Women as Engines Out of Poverty

Robin Wright

Female focused development in the Third World is proving more cost-effective. In Asia, micro-loans have opened the way for a sweeping challenge to the patriarchal social order.

Fish Farming is Ideal
Aquaculture has proved an ideal vehicle. With four of the world's seventeen major fishing areas depleted and five others in serious decline, aquaculture now produces 22% of the world�s food fish, according to the World Bank.
For Vietnam's Hoang Thi Mai, a mother of four, aquaculture is producing new income after a lifetime of subsistence farming in rice paddy, where her husband still works. Her financial success is reflected in the electricity that, for the first time, illuminates her dirtfloor home and powers a new Samsung black and white television.

A millennium old lifestyle is changing as Hoang's remote village links up with the modern world.
Progress is also evident in her daughter Thanh, a chubby 3-year old with overgrown bangs. Like 52% of Vietnamese youth, Hoang's first two children had their growth stunted by early malnutrition. But Thanh, her youngest, now weighs 30 pounds the same as the child's oldest sibling weighed at age 6. Fish has added a source of protein to the rice-based family diet.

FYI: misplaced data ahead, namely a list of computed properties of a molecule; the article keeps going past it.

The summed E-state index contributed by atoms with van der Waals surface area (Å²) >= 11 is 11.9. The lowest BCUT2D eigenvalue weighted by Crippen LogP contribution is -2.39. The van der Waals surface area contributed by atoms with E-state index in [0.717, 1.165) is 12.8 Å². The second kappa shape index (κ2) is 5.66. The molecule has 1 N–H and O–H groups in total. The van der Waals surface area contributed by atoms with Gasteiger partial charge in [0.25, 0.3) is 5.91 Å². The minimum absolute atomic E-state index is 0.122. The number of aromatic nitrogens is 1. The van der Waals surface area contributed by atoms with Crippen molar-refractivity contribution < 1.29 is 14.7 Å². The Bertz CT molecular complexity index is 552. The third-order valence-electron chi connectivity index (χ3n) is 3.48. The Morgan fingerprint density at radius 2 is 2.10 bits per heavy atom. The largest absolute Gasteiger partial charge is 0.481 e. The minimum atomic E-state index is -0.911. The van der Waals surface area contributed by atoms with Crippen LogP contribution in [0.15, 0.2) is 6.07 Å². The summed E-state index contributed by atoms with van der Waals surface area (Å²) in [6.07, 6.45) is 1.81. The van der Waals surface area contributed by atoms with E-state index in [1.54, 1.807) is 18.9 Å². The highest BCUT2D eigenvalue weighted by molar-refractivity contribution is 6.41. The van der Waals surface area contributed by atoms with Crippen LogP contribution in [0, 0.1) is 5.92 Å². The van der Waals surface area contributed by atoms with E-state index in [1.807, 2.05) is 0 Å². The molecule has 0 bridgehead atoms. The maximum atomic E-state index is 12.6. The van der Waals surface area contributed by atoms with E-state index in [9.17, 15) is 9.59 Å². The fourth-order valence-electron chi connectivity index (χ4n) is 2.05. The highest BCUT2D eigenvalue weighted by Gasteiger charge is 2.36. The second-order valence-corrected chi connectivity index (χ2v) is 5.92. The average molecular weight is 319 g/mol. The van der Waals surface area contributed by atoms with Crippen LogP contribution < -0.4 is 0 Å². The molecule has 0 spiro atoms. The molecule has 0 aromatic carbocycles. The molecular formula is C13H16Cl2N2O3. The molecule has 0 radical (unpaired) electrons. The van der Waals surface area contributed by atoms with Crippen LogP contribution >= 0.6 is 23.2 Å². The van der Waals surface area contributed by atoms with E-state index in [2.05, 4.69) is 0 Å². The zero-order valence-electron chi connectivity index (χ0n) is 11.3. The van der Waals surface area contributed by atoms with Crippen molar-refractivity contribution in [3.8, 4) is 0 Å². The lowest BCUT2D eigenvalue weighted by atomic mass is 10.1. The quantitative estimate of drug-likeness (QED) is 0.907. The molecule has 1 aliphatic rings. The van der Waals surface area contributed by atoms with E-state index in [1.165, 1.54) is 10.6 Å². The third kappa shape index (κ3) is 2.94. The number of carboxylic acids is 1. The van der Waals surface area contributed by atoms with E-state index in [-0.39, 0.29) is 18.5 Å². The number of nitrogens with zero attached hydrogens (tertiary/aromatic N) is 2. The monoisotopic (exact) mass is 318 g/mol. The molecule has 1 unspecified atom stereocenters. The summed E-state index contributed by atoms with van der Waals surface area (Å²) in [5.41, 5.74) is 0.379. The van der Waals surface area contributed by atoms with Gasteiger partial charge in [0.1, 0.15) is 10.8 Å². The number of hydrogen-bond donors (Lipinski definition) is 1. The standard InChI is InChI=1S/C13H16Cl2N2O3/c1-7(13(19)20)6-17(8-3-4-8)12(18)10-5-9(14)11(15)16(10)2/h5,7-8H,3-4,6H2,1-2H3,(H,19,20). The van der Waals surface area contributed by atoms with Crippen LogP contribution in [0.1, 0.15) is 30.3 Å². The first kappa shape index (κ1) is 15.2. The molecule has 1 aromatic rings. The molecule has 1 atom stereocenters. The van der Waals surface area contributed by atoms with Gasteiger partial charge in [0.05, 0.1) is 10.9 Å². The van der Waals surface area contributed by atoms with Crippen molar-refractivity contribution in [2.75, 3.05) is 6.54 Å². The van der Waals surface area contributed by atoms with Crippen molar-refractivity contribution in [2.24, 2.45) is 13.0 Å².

The most profound byproduct of aquaculture, however, may be its impact on Hoang's status. Like other female-focused projects, aquaculture has opened the way for a sweeping challenge to Asia's patriarchal social order.

I am now head of this household," Hoang pronounced as she perched on one of two family stools, her husband and father-in-law listening in deference as they squatted on the floor behind her.

"I took the three-day training. I have the knowledge. So I'm giving the directions," she said. Hoang was the one who decided last year to sell a family water buffalo, used instead of a tractor in the rice paddy. This year she decided to triple the family's investment in fish fingerlings to boost production.

The beginning of a social upheaval in Vietnam's remote mountains can be traced in part to an experiment launched two decades ago in Bangladesh amid widespread skepticism. Its stunning success has since changed the face of development worldwide to emphasize women. The idea was microcredit loans of as little as $10 for women to start small businesses based on skills most had or could easily develop. The brainchild of Bangladeshi economist Professor Muhammad, the concept spawned Grameen Bank, whose 1,079 branches have since provided 2.1 million loans, mainly to rural women.